Mega-Cruise Tourism and Overtourism in Souq Muttrah, The Sultanate of Oman

Authors: Manuela Gutberlet*, German University of Technology in Oman
Topics: Tourism Geography, Middle East, Human-Environment Geography
Keywords: cruise tourism, overtourism, local community, marketplace, authenticity, qualitative methods, Sultanate of Oman
Session Type: Paper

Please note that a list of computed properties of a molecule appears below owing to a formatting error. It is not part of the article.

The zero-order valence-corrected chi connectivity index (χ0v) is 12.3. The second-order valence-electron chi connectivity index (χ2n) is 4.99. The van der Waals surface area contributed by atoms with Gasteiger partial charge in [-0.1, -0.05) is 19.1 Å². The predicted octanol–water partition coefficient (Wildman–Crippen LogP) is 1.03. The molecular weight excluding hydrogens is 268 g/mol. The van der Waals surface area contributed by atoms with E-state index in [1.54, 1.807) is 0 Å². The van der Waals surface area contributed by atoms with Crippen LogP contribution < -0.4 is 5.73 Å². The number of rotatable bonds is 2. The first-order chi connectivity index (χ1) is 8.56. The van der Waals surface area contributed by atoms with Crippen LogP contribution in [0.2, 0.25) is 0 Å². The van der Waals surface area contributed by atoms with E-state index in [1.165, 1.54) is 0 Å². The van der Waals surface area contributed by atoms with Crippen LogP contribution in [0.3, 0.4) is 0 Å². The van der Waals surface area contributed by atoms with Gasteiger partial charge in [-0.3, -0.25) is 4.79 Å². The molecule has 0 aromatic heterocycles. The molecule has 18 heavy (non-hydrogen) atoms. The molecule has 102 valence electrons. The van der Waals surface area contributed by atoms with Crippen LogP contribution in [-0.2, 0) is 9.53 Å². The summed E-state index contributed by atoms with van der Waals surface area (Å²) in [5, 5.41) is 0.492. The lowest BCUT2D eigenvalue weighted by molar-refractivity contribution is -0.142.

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The research paper analyses overtourism in a fast changing tourist site in the Sultanate of Oman, conceptualized in local community perceptions, memories and representations. Cultural brokers like shop vendors, business-owners and tour guides are seen as local agents. Their perspectives are analyzed within a capitalist, neoliberal development, reinforced since the arrival of mega-cruise tourism in the Sultanate of Oman in 2004. The souq is the oldest marketplace in Oman and one of the top tourist destinations, located opposite to the cruise terminal. The construction of a new 2$ billion Waterfront Development will start by the end of 2019. The research is part of a long-term qualitative ethnographic research project on cruise tourism development conducted between 2012-2014 and 2017-2019. How does the local multi-ethnic community experiences the spatial and social changes? How authentic is the souq for them? Results indicate that mega-cruise tourism has created overtourism through overcrowding and a monoculture of shops, where the number of Omani shop vendors decreased and sale of locally hand-made products as well as Omani coffee, as did social values and traditional community ties. The souq transformed into a hypbrid space and culture. For more community-based tourism, it is recommended to decrease mega-cruise tourism and to include all members of the multi-ethnic community and their authenticities.

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